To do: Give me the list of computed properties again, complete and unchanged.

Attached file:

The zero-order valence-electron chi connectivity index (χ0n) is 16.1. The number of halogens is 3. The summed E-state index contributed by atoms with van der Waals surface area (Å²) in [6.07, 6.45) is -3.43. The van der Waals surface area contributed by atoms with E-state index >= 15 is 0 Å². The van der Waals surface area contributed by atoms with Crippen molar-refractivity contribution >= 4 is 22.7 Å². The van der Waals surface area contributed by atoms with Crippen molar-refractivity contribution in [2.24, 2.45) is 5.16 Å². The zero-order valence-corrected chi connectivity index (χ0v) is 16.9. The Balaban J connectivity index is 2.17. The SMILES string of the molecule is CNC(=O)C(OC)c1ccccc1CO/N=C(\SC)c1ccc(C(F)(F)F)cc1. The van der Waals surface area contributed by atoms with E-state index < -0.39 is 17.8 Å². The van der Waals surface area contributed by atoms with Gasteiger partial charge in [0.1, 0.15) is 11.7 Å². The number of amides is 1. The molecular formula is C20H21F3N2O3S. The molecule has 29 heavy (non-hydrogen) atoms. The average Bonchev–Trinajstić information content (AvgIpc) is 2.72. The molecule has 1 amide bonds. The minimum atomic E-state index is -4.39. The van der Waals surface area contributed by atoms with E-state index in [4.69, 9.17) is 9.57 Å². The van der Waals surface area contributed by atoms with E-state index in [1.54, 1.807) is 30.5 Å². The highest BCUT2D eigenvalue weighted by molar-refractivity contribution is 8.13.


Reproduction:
The zero-order valence-electron chi connectivity index (χ0n) is 16.1. The number of halogens is 3. The summed E-state index contributed by atoms with van der Waals surface area (Å²) in [6.07, 6.45) is -3.43. The van der Waals surface area contributed by atoms with E-state index >= 15 is 0 Å². The van der Waals surface area contributed by atoms with Crippen molar-refractivity contribution >= 4 is 22.7 Å². The van der Waals surface area contributed by atoms with Crippen molar-refractivity contribution in [2.24, 2.45) is 5.16 Å². The zero-order valence-corrected chi connectivity index (χ0v) is 16.9. The Balaban J connectivity index is 2.17. The SMILES string of the molecule is CNC(=O)C(OC)c1ccccc1CO/N=C(\SC)c1ccc(C(F)(F)F)cc1. The van der Waals surface area contributed by atoms with E-state index < -0.39 is 17.8 Å². The van der Waals surface area contributed by atoms with Gasteiger partial charge in [0.1, 0.15) is 11.7 Å². The number of amides is 1. The molecular formula is C20H21F3N2O3S. The molecule has 29 heavy (non-hydrogen) atoms. The average Bonchev–Trinajstić information content (AvgIpc) is 2.72. The molecule has 1 amide bonds. The minimum atomic E-state index is -4.39. The van der Waals surface area contributed by atoms with E-state index in [4.69, 9.17) is 9.57 Å². The van der Waals surface area contributed by atoms with E-state index in [1.54, 1.807) is 30.5 Å². The highest BCUT2D eigenvalue weighted by molar-refractivity contribution is 8.13.